Such market innovation is an important step for tapping the country’s large potential for energy efficiency investments and can build on the long history of knowledge that Turkey has developed on energy efficiency technology. Turkey is currently exporting energy efficiency technologies with a value of around 20 billion euros per annum.

Where are the savings to be found?

So how large is the energy-saving opportunity in Turkey? A recent study by the SHURA Energy Transition Center shows there is an additional 10% cost-effective electricity saving potential across the economy, compared to a baseline that follows the Turkish government’s demand projections for 2030.

The absolute savings amount to nearly 49 terawatt-hours of annual electricity demand. This equals the current electricity consumption of 90% of the country’s households – that is, the usage of 18 million families.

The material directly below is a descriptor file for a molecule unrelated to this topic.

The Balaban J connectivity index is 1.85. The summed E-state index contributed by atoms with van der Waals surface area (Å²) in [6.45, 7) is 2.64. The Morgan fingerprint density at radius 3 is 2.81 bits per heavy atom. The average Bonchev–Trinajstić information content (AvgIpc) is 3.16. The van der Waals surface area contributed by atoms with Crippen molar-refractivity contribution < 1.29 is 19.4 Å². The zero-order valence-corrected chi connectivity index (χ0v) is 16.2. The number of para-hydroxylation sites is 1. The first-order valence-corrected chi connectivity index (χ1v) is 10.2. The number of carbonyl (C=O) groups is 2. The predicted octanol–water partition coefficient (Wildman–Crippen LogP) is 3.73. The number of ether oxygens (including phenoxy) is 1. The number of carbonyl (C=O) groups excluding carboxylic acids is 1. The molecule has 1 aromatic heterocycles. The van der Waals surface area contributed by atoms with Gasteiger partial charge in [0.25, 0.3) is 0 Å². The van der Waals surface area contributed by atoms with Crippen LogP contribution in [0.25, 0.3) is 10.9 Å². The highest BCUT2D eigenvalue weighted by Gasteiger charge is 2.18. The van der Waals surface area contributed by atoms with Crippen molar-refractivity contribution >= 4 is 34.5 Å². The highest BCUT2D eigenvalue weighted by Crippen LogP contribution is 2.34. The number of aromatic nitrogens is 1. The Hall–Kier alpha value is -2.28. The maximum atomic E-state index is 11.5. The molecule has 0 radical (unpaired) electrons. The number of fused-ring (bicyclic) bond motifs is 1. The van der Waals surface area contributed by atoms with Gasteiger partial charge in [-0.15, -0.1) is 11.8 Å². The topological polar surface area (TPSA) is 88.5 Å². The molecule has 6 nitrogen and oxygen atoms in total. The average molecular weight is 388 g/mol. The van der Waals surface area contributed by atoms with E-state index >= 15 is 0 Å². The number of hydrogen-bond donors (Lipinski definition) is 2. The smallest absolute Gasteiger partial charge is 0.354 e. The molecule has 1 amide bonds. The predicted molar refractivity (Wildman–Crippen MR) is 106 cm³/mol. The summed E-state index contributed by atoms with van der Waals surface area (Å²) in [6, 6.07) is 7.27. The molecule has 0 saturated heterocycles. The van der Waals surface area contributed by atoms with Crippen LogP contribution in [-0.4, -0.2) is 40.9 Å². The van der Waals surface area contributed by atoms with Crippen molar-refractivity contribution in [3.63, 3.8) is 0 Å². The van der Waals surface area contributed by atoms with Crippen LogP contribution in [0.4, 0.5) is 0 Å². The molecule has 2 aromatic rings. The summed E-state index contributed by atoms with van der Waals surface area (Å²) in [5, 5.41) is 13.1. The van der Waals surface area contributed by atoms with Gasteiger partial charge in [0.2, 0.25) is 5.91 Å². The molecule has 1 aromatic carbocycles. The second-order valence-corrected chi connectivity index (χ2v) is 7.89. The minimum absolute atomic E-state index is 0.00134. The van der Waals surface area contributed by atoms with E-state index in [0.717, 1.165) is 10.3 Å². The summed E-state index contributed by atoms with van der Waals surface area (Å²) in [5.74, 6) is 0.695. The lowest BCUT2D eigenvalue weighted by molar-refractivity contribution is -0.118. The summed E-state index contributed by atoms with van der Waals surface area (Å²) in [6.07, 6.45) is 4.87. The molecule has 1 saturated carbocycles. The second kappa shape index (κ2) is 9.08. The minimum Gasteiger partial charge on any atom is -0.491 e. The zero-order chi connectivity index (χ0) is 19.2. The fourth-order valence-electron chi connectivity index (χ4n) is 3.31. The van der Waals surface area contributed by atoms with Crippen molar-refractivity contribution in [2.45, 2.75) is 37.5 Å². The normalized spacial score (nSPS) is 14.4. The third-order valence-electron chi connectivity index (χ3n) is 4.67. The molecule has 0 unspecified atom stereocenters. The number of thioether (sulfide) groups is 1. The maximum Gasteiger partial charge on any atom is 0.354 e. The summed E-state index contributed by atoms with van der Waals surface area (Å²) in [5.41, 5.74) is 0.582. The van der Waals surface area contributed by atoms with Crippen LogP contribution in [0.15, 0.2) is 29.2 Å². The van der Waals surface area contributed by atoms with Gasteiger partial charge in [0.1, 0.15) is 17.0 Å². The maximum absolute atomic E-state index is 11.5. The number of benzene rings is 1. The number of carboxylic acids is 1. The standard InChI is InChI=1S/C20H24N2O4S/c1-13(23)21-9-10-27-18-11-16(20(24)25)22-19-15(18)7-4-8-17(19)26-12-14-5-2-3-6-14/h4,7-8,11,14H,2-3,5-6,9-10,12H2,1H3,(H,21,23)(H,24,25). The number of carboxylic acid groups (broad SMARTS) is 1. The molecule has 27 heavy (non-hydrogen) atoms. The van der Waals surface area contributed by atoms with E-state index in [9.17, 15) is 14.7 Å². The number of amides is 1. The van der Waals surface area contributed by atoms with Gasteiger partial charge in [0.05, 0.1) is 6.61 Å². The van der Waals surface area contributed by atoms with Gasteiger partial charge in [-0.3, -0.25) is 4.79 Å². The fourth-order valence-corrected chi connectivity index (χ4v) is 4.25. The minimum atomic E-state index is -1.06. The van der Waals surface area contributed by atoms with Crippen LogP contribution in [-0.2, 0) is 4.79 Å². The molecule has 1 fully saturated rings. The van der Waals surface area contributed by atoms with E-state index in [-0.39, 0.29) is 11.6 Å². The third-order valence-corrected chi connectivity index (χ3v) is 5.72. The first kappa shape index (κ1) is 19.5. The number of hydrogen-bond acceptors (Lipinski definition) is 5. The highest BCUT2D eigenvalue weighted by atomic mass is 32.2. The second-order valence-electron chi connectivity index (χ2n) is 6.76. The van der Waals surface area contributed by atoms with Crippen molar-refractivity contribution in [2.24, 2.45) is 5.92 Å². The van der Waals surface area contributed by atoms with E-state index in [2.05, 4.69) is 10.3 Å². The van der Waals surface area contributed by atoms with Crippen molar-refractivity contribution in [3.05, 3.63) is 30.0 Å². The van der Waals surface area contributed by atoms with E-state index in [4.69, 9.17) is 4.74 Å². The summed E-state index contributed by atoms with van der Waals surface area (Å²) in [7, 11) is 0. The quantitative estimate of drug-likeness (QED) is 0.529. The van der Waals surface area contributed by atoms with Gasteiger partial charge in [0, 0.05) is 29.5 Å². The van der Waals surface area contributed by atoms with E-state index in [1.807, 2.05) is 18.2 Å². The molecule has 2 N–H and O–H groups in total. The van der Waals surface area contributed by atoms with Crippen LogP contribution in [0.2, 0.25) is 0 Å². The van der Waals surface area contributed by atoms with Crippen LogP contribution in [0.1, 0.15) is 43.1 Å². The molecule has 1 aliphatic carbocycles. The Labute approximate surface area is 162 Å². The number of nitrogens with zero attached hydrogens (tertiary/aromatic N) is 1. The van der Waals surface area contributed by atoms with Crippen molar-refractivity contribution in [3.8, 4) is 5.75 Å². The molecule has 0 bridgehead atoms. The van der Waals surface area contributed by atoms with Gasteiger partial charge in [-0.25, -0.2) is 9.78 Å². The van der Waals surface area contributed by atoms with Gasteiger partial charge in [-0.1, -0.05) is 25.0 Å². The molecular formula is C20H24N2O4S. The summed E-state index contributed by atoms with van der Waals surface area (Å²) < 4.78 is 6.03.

The estimated savings are shared across two main end-use sectors: The manufacturing industry accounts for 45% and buildings represent 32%. The remaining 23% comes from other sources, such as reducing losses in the distribution system.

Avoiding such losses is particularly important for Turkey because of the scale of inefficiency in the grid: The country-wide average for distribution system losses is 10% of all electricity distributed, which is substantially more than most European countries.